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Donnie Darko's mom deep into reading Stephen King's "It," in the 2001 supernatural film from Richard Kelly.
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OKLAHOMA CITY – In the original, theatrical run of Richard Kelly’s 2001 supernatural film Donnie Darko, the opening scenes feature the film’s title character, a troubled teen, riding his bicycle home while scenes are shown of his family members.

One of them, his mother Rose (Mary McDonnell), is shown reading a paperback of Stephen King’s 1986 horror novel It, as young daughter Samantha (Daveigh Chase) bounces on a trampoline in the background.

This, as Echo & The Bunnymen’s beautifully dark song “The Killing Moon” plays. The show takes place over the course of October 1988. 

I rewatched this opening scene in Donnie Darko this morning, the same day that Netflix’s Stranger Things series is returning to TV for a second season, with its Eighties references and moody, "synthwave" style. This story suggests fans of Stranger Things will love King's It novel. 

And critics are telling fans that season 2 of Stranger Things is a bit more dark and horrific than the debut season was. This time the events take place in 1984 - the release of Ghostbusters was a key, pop-cultural event and is referenced in this new season, appropriately enough.

Who you gonna call? (Netflix)

Of course, Stranger Things is about middle school kids in a small Indiana town in the mid-1980’s, fighting a monster from a dark, unknown realm, just as the kids in It (which was made into a full-length, feature film and was met with critical acclaim last month) battling an evil clown in small-town Maine, which in the new It film is set in October 1988 as well. Red balloons, of course, seem to be everywhere.

And Pennywise the evil clown is one of the most popular costumes this Halloween. In fact, this morning, I saw a kid at a nearby school wearing said costume - this just before a strange electrical "event" took place in the school gymnasium, resulting in its evacuation. As David Lynch would say: "It's about electricity."

And for high-school aged Donnie Darko, he is part of a surreal, time-looping drama involving links to other worlds, prophecies and 80’s pop cultural touchstones, things that I can certainly appreciate.

As I’ve said previously here at Dust Devil Dreams, October 1988 was one of those stand-out months, in a year that was, in retrospect very important for me.

It was the month I went to St. Louis for a cousin’s wedding and ended up out in the country with a cousin of mine – last name: Shoemaker – spinning records (Swimming Pool Q’s, Swell Maps, weird jazz LPs, etc.) at hip public radio station KDHX. It was that experience that led me to go to college to learn radio broadcasting - until I realized I had no future in radio and switched to print (and later digital) journalism.

"This is the water and this is the well ..." (Showtime)

I mention that name, “Shoemaker,” because there was a story over at Atlas Obscura this week headlined “Eugene Shoemaker is still the only man buried on the Moon.”

Shoemaker was the planetary scientist (he was the “Shoemaker” of the Shoemaker-Levy Comet which crashed into Jupiter in 1994) whose cremated remains were sent to the Moon in a “polycarbonate capsule” which was wrapped in a piece of brass foil, laser-etched with his name and dates over an image of the Hale-Bopp Comet; an image of Arizona’s Meteor Crater, where Shoemaker had trained the Apollo astronauts; and a quote from Romeo and Juliet.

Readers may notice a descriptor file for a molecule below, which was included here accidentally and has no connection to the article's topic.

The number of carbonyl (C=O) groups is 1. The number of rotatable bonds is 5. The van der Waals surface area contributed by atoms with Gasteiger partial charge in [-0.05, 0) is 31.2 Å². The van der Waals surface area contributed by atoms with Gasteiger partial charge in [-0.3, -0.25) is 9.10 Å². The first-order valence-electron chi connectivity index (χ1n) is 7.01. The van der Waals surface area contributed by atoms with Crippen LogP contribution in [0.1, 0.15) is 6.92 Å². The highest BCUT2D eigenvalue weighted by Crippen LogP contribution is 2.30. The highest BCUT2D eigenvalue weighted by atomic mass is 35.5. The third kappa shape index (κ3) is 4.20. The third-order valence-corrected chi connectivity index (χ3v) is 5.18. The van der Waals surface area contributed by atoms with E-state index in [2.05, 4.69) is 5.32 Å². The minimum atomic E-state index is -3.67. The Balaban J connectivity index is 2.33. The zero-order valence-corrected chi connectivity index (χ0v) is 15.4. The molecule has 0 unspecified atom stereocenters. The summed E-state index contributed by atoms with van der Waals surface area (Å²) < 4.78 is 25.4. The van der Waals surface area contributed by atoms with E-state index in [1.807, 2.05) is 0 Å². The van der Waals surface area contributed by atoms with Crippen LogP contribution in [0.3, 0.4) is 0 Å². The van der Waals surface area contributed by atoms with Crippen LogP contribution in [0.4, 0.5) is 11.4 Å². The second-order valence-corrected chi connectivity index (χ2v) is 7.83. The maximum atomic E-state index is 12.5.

NASA’s Lunar Prospector orbiter, part of the Luna 1 mission, was deliberately crashed on the Moon on July 31, 1999, with Shoemaker’s remains aboard, making Shoemaker – who wanted to be an astronaut but could not due to health issues – the “first and only person to be buried off-world.” 

"Fate, up against your will ..." (Public Domain)

On the Moon.

A lot of Moon references this year, with eclipses and last year's "blood moons" and talk of returning to the Moon. And last night, watching the new season of Masterpiece's Poldark, one of the main character's a fortune-telling, nonagenarian named "Aunt Agatha," places a curse on the show's villain - and their child - for being born under the "black moon," a rare, total lunar eclipse. A bad omen, one suggesting death.

And with Stranger Things, the "upside down" has a new meaning in this Trumpsidedown society of ours, where evil and malice seems to be gaining ground. People are mysteriously disappearing and there is increasing amounts of fear and division sweeping the land, people plagued with nightmares and inexplicable events. Mass murder. Serial killers. Airborne toxic events. Conspiracies upon conspiracies.

Just as it was in days of old when eclipses took place and the future seemed decidedly uncertain. Are you paying attention to the cycles of the Moon? Are you paying attention at all?

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Andrew W. Griffin

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Andrew W. Griffin received his Bachelor of Science in Journalism from...

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About Red Dirt Report

Red Dirt Report was launched July 4, 2007 as an independent news website covering all manner of news, culture, entertainment and lifestyle stories that affect and interest Oklahoma readers and readers outside of our state. Our mission is to educate, promote civic engagement and discourse on public policy, government and politics. Our experienced journalists provided balanced in-depth coverage of news stories that affect Oklahomans. Our opinion/editorial stories come from a wide range of political view points. We carry out our mission by reporting, writing, and posting news and information. read more

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